Academic achievement is commonly used to predict the success of an educational system, to evaluate the performance of schools, to assess teachers' class management ability, and to measure changes in individual students' level of achievement (Lei et al., 2015). Thus, in the context of educational assessment, it is necessary to analyze the factors that affect students' academic achievement. Accordingly, we used a meta-analysis to explore the relationships between student engagement and academic achievement in order to provide a scientific basis for observed changes in students' level of academic achievement. We quantitatively analyzed data from 69 independent samples to determine the relationship of overall student engagement and its various facets with academic achievement, as well as examining how this relationship is influenced by certain potential moderators. The results indicated that there was a medium positive correlation of all facets of student engagement (overall, behavioral, emotional, and cognitive) with academic achievement. In other words, a higher level of overall, behavioral, emotional, and cognitive engagement was associated with higher academic achievement. These results are consistent with the results of Mo and Singh (2008). The participation-identification model of student engagement (Finn, 1989) offers an explanation for this phenomenon. According to this theory it is argued that continued behavioral engagement leads to successful academic performance, which, in turn, leads to students' greater recognition of the importance of school (Finn, 1989). This recognition has a positive feedback effect, whereby students are motivated to devote themselves further to study activities and, therefore, their level of academic achievement improves, thus beginning the cycle anew (Finn, 1989).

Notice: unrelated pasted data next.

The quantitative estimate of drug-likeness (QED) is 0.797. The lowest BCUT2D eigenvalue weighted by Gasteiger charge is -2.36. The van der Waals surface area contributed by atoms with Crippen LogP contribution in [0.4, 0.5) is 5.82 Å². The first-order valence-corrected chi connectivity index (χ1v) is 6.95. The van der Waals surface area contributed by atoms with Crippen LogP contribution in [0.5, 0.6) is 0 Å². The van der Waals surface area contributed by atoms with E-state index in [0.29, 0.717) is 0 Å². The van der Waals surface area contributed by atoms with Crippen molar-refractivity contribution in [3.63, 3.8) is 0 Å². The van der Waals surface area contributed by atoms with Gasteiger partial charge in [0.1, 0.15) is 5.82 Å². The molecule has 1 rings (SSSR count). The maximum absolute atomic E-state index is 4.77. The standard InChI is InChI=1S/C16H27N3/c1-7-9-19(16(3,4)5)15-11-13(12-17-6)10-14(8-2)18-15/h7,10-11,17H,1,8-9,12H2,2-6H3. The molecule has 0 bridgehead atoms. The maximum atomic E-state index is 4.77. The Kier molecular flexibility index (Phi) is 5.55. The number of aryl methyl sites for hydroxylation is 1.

Of the three types of engagement, we found the average effect size was highest between behavioral engagement and academic achievement, followed by the effect size for cognitive engagement, with emotional engagement being the lowest. These findings are essentially consistent with those reported in a previous study (Fredricks et al., 2004). A possible reason is that behavioral engagement directly promotes individuals' successful academic performance, which, in turn, improves their recognition of, and satisfaction with, studying. This subsequently leads to their continued behavioral engagement (Newmann, Wehlage, & Lamborn, 1992). In addition, in a model of the relationship between student engagement and academic achievement among junior school students, Wen et al. (2010) found evidence for a serial relationship model between student engagement and academic achievement, namely, emotional engagement [right arrow] cognitive engagement [right arrow] behavioral engagement [right arrow] academic achievement. This model not only demonstrates that the relationship between behavioral engagement and academic achievement can be closely compared to that of emotional and cognitive engagement, but also demonstrates that the relationship between cognitive engagement and academic achievement is more accurately compared to that of emotional engagement. This model, therefore, supports the results of our meta-analysis.